While the chorus sang, the band had the night off. At the Dorothy Chandler Pavilion Saturday evening, the Los Angeles Master Chorale dispensed with its companion orchestra, Sinfonia, to present a largely a cappella program.
Important shorter works, principally from the 19th and 20th centuries, comprised the agenda, representing, in conductor John Currie's words, the "red meat" of the literature.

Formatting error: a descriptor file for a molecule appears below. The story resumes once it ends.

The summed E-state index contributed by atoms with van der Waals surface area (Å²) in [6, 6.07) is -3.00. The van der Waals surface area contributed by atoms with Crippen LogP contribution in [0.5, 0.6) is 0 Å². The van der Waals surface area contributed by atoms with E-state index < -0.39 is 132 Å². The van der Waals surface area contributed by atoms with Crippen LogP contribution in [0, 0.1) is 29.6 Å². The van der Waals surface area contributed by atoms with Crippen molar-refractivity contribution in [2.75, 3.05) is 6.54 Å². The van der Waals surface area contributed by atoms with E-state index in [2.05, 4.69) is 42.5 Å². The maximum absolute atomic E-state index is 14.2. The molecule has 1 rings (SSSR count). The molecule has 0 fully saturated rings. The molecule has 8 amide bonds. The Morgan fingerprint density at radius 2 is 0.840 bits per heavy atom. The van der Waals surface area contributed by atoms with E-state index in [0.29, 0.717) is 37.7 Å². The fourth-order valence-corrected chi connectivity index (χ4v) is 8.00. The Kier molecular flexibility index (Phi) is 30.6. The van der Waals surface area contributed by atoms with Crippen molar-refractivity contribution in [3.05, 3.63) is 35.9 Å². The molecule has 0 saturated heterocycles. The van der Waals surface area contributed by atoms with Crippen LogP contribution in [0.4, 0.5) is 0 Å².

Certainly meaty are the three Bruckner motets that opened the program. Currie led crisp, clear, energetic readings, rich in dynamic contrasts, and coaxed from his singers a voluminous sound with no loss of clarity. But Currie has not molded the 130-voice ensemble into a choir in which voices truly blend, and the soprano section (the largest) unreasonably dominated.
The conductor's bright sound worked very well in Handel's "Zadok the Priest." Samuel John Swartz played the organ part stylishly, and the choir's vigor, buoyancy and sense of motion brought the evening to a heroic conclusion.